How to monitor hosts using Icinga on Ubuntu/Debian

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How to monitor hosts using Icinga

For now we have installed icinga on the icinga server and now will start monitoring the available hosts and also some more case studies. In icinga there is two ways of monitoring,

  1. Monitor “publicly available services”
  2. Monitor via an agent that is installed on a remote host to collect and send data to Icinga

With the first method, publicly available services refer to services that are accessible across the local network or the Internet. Common examples include HTTP, mail, SSH, and ICMP ping. This method is useful for monitoring systems that you can’t (or don’t want to) install an agent on, and also for monitoring user facing network interfaces.

To implement the second method, we will install NRPE as an agent on remote hosts to monitor their local resources. This will allow Icinga to monitor things like disk usage, running processes, and other system stats that the first method can’t achieve.

Way1: Monitor “publicly available services”

First way is simply monitors listening services, the configuration for this method is done all on the Icinga server. Several things can be monitored with this method, so will see how to monitor a public interface of a web server.

Create a file with the name of your host, with this command (hostname with your own hostname):

# vi /etc/icinga/objects/<hostname>.cfg

Ex:

# vi /etc/icinga/objects/foxutech.cfg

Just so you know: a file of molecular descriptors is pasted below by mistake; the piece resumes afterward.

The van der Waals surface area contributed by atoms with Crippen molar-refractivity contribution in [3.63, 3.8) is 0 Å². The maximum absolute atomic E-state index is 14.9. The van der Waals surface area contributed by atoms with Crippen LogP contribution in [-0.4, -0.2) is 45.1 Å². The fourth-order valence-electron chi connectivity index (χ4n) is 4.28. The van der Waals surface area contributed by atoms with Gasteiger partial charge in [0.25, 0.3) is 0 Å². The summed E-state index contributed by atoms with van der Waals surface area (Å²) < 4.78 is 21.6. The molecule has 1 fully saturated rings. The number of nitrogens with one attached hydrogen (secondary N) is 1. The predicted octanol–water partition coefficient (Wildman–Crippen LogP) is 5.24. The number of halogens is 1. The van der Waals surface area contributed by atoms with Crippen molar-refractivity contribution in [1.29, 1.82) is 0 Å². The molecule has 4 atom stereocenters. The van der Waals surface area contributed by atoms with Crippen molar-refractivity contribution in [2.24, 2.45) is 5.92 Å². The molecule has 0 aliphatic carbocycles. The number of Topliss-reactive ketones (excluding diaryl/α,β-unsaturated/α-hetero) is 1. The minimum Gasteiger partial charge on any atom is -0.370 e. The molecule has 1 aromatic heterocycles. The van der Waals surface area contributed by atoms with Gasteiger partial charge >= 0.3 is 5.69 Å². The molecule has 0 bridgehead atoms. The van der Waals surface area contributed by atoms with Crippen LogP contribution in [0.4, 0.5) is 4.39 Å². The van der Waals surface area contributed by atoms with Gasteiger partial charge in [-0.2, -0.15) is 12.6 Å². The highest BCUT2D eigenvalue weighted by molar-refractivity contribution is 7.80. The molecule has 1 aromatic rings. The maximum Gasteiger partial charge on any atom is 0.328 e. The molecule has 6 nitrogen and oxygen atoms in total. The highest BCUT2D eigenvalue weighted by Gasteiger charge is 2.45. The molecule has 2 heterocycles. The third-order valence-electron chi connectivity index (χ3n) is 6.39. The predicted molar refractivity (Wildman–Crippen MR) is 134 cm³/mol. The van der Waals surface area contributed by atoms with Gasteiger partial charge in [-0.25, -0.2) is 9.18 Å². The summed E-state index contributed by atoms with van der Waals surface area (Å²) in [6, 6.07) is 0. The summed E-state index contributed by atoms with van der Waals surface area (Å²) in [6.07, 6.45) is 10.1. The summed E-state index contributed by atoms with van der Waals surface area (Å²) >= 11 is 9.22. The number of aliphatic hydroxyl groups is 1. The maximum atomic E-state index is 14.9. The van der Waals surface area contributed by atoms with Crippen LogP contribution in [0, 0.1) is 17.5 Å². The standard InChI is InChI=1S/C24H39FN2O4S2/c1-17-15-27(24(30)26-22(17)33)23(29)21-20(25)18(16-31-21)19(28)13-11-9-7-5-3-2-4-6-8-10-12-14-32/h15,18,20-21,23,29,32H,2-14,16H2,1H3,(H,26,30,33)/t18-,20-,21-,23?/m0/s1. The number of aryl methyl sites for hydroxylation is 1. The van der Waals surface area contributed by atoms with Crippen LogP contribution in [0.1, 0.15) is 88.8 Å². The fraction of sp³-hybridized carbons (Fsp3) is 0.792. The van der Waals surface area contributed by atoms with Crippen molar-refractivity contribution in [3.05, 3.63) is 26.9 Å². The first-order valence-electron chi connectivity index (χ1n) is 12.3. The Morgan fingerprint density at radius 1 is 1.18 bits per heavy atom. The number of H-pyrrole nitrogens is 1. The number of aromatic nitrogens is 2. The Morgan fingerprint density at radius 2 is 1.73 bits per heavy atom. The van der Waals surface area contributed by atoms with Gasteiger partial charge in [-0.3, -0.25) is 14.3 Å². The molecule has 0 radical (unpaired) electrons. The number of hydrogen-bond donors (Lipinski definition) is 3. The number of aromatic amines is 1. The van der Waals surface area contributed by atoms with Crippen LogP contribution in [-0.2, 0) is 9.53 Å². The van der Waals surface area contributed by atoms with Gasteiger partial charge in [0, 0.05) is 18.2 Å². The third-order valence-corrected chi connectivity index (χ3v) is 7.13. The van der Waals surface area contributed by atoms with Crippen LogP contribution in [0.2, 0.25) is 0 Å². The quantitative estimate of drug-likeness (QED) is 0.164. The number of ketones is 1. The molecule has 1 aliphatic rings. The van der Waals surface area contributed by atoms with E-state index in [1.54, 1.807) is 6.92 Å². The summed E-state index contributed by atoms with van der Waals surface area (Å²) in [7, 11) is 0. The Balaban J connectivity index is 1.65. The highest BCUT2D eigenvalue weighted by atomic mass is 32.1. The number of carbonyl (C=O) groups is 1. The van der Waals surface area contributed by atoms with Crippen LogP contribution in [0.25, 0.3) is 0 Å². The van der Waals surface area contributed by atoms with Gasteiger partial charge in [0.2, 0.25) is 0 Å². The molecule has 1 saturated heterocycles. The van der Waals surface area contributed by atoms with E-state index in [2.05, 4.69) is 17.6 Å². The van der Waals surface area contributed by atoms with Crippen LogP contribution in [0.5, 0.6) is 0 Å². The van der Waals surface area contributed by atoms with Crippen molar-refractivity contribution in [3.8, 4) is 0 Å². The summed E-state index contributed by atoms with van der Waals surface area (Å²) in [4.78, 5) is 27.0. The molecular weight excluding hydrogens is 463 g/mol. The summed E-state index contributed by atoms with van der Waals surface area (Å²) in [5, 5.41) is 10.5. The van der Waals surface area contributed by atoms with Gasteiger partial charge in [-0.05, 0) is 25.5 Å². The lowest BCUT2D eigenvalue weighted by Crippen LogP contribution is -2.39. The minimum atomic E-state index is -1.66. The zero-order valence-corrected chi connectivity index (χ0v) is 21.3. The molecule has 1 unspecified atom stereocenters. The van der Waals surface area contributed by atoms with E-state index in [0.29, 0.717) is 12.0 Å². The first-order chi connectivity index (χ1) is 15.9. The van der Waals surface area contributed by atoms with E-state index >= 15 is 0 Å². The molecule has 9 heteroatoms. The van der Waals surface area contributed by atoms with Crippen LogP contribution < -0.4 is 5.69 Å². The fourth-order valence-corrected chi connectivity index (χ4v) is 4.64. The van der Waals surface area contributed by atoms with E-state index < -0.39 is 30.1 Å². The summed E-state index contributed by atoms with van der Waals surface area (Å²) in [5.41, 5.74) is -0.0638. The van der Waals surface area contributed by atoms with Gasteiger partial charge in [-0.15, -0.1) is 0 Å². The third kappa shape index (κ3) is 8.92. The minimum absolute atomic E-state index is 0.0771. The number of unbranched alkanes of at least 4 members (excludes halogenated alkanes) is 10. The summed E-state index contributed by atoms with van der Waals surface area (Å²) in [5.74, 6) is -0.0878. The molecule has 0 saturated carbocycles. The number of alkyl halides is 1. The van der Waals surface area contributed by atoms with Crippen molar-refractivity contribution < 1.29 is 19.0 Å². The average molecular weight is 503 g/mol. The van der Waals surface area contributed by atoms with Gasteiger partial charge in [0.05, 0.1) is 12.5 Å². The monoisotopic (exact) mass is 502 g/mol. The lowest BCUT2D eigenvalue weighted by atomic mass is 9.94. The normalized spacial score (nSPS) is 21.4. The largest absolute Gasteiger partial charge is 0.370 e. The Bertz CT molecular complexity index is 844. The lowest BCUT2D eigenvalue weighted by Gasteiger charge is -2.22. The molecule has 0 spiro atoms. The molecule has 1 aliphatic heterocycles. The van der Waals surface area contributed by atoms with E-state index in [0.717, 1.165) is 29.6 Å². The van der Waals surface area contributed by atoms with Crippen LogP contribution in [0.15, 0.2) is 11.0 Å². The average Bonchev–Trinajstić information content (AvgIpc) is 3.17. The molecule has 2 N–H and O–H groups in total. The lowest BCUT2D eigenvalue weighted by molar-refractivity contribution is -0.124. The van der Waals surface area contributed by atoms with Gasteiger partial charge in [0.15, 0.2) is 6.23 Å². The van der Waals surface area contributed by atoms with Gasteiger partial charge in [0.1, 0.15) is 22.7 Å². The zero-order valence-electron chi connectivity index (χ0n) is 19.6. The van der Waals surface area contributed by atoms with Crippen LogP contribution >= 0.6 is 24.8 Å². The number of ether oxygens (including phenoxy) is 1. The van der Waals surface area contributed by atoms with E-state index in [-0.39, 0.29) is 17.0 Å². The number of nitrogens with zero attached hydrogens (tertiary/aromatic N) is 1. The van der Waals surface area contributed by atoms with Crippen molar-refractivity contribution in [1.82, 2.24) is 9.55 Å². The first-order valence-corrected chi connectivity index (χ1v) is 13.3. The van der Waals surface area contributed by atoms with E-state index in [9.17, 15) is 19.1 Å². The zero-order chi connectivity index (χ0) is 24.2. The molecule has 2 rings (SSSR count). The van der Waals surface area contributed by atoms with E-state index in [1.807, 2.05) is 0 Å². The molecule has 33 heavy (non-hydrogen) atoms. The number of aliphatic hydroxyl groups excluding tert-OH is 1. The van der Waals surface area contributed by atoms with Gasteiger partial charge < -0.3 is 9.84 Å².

You can use following by, replacing the values of host_name with your own hostname (in both places), alias with a description of the host, and address with the value of your host’s public IP address:

define host {

use                     generic-host

host_name               myweb-F

alias                   FoxuTech Web Server

address                 36.54.xxx.xxx

}

define service {

use                     generic-service

host_name               myweb-F

service_description     HTTP

check_command           check_http

}

Now save and quit. Reload your Icinga configuration to put any changes into effect:

# service icinga reload

Way2: Monitor via an agent

As we discussed earlier, Icinga uses NRPE tool as an agent to collect host data for icinga. To use NRPE, it must to installed on remote hosts to monitor and also icinga server too need to configure to receive data for each other.

Installing NRPE On a Remote Host

On a host that you want to monitor, update apt

# apt-get update

Now install NRPE and Nagios Plugins

# apt-get install nagios-plugins nagios-nrpe-server

Look up the name of your var filesystem (will configure monitor for this filesystem):

# df -h /var

We need to use the filesystem name in the NRPE configuration file to monitor required filesystem disk (may probably /dev/sda). Let’s open nrpe.cfg,

# vi /etc/nagios/nrpe.cfg

To setup the monitor and sent data to server we should do config changes, it’s quite lengthy file you can file the parameter and change it your setup

  • server_address: Set to the private IP address of this host
  • allowed_hosts: Set to the private IP address of your Icinga server
  • command[check_hda1]: Change /dev/hda1 to whatever your root filesystem is called

example:

server_address=client_private_IP

allowed_hosts=nagios_server_private_IP